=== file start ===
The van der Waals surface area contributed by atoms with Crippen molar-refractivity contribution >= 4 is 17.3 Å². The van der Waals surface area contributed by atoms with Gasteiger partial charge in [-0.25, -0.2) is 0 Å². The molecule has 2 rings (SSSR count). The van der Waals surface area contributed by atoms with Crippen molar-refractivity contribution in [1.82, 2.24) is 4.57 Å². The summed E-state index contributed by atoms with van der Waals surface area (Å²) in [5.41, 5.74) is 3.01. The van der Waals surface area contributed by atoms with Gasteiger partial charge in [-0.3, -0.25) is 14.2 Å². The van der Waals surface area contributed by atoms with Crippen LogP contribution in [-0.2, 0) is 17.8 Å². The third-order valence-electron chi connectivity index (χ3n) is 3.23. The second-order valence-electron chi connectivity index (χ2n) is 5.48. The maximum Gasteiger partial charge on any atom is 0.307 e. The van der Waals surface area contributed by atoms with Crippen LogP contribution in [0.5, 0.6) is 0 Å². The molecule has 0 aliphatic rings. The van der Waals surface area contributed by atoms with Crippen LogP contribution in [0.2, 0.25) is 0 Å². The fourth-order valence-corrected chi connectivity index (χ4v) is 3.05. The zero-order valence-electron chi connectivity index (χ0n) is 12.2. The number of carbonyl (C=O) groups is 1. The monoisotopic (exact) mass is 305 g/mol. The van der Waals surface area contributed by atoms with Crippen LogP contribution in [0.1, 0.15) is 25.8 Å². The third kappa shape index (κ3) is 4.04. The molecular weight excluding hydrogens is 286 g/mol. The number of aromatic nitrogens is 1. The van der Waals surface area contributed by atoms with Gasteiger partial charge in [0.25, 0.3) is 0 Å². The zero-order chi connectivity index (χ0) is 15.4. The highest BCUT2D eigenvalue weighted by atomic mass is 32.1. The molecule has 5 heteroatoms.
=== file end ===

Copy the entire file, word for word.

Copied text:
The van der Waals surface area contributed by atoms with Crippen molar-refractivity contribution >= 4 is 17.3 Å². The van der Waals surface area contributed by atoms with Gasteiger partial charge in [-0.25, -0.2) is 0 Å². The molecule has 2 rings (SSSR count). The van der Waals surface area contributed by atoms with Crippen molar-refractivity contribution in [1.82, 2.24) is 4.57 Å². The summed E-state index contributed by atoms with van der Waals surface area (Å²) in [5.41, 5.74) is 3.01. The van der Waals surface area contributed by atoms with Gasteiger partial charge in [-0.3, -0.25) is 14.2 Å². The van der Waals surface area contributed by atoms with Crippen LogP contribution in [-0.2, 0) is 17.8 Å². The third-order valence-electron chi connectivity index (χ3n) is 3.23. The second-order valence-electron chi connectivity index (χ2n) is 5.48. The maximum Gasteiger partial charge on any atom is 0.307 e. The van der Waals surface area contributed by atoms with Crippen LogP contribution in [0.5, 0.6) is 0 Å². The molecule has 0 aliphatic rings. The van der Waals surface area contributed by atoms with Crippen LogP contribution in [0.2, 0.25) is 0 Å². The fourth-order valence-corrected chi connectivity index (χ4v) is 3.05. The zero-order valence-electron chi connectivity index (χ0n) is 12.2. The number of carbonyl (C=O) groups is 1. The monoisotopic (exact) mass is 305 g/mol. The van der Waals surface area contributed by atoms with Crippen LogP contribution in [0.1, 0.15) is 25.8 Å². The third kappa shape index (κ3) is 4.04. The molecular weight excluding hydrogens is 286 g/mol. The number of aromatic nitrogens is 1. The van der Waals surface area contributed by atoms with Gasteiger partial charge in [0.25, 0.3) is 0 Å². The zero-order chi connectivity index (χ0) is 15.4. The highest BCUT2D eigenvalue weighted by atomic mass is 32.1. The molecule has 5 heteroatoms.